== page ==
Power of Silence
When Jacqueline Bouvier married JFK she became “Mrs. Kennedy.”
She was the Princess Di of her generation.
Following her husband’s assassination, Jacqueline’s voice was almost never again heard in public. She quickly became the most mysterious and glamorous woman on earth. When she married Aristotle Onassis, the world’s richest man, she became forever thereafter, “Jackie ‘O’.”
“Like so much in her life, the aim of her signature style was concealment. A chemical straightener disguised the naturally kinky hair she hated. The teased bouffant masked a low hairline. Kid gloves covered large, strong, mannish hands… the cut of her suit jacket artfully concealed the breadth of her shoulders and her muscular back and arms. The skirt disguised hips she thought much too broad. The shoes were specially cut to make large feet look smaller and more feminine. Sunglasses hid brown eyes set so far apart that her optician had to special-order a suitably wide bridge. Dark lenses had the additional advantage of guarding emotions that since childhood she had taken tremendous pains to hide.”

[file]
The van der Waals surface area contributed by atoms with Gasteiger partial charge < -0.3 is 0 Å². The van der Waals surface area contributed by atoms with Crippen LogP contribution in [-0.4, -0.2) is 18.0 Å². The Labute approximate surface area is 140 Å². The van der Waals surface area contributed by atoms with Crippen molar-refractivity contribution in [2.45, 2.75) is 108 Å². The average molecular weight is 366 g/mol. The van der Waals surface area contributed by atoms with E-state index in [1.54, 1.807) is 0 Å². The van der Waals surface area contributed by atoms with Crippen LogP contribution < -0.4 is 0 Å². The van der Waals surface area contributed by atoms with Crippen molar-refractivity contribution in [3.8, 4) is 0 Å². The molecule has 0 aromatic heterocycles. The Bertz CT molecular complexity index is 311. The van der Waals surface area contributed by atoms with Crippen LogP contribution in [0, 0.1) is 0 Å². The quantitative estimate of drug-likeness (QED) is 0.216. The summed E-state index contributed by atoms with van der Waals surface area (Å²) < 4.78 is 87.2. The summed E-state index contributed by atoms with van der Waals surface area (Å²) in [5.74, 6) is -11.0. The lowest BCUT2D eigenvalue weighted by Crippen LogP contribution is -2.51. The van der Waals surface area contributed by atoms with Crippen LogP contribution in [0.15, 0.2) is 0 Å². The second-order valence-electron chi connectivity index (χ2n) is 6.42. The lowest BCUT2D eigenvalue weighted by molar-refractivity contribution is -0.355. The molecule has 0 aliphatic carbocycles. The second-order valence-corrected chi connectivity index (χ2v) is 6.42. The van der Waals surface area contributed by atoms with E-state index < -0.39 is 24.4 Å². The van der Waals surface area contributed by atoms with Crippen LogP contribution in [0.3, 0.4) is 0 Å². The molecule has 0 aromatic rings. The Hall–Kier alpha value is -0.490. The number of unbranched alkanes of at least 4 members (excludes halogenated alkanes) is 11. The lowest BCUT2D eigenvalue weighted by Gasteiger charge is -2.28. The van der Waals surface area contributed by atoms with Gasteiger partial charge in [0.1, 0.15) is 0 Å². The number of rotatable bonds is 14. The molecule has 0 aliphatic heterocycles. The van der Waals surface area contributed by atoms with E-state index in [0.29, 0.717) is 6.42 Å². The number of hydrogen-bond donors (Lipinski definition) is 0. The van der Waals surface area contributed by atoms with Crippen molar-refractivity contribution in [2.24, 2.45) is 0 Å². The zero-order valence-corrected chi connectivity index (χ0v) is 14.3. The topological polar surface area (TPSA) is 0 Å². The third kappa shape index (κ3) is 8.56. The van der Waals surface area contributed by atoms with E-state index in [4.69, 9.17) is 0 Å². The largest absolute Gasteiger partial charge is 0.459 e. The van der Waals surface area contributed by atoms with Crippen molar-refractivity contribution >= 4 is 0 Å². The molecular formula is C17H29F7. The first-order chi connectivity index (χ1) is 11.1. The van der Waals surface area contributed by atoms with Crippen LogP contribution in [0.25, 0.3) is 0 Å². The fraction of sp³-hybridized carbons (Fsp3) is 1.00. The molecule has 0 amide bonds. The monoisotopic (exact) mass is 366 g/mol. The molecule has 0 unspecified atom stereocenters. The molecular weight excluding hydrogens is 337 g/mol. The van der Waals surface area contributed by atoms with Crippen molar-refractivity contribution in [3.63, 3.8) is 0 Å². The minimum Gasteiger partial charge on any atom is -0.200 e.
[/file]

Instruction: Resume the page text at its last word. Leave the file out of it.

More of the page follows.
– Barbara Leaming, Mrs. Kennedy, (2011)
But, oh, she was glamorous.
One way or the another, all glamour follows the formula laid out by Hollywood photographer George Hurrell, “Bring out the best, conceal the worst, and leave something to the imagination.” Mystery is an essential element of glamour as it provides a blank space for the imagination, a spot where the audience can project its own desires.
Silence, too, provides both a blank space and a mystery. It is a type of glamour. Few people use it to full advantage.
“Nothing strengthens authority so much as silence.”
– Leonardo da Vinci
Nassim Nicholas Taleb, too, understands this power of silence. “Never say no twice if you mean it.”
Taleb also observes, “What we call a ‘good listener’ is usually someone with skillfully polished indifference.” And when that same cold indifference turns its face toward you, the silence can hurt like frostbite. “You remember emails you sent that were not answered better than emails that you did not answer.”
Roger Lincoln says,
“There are two rules for success.
(1) Never tell everything you know.
Ha! Silence strikes again.
Perhaps we should study it.
I think maybe I’ll start
Roy H. Williams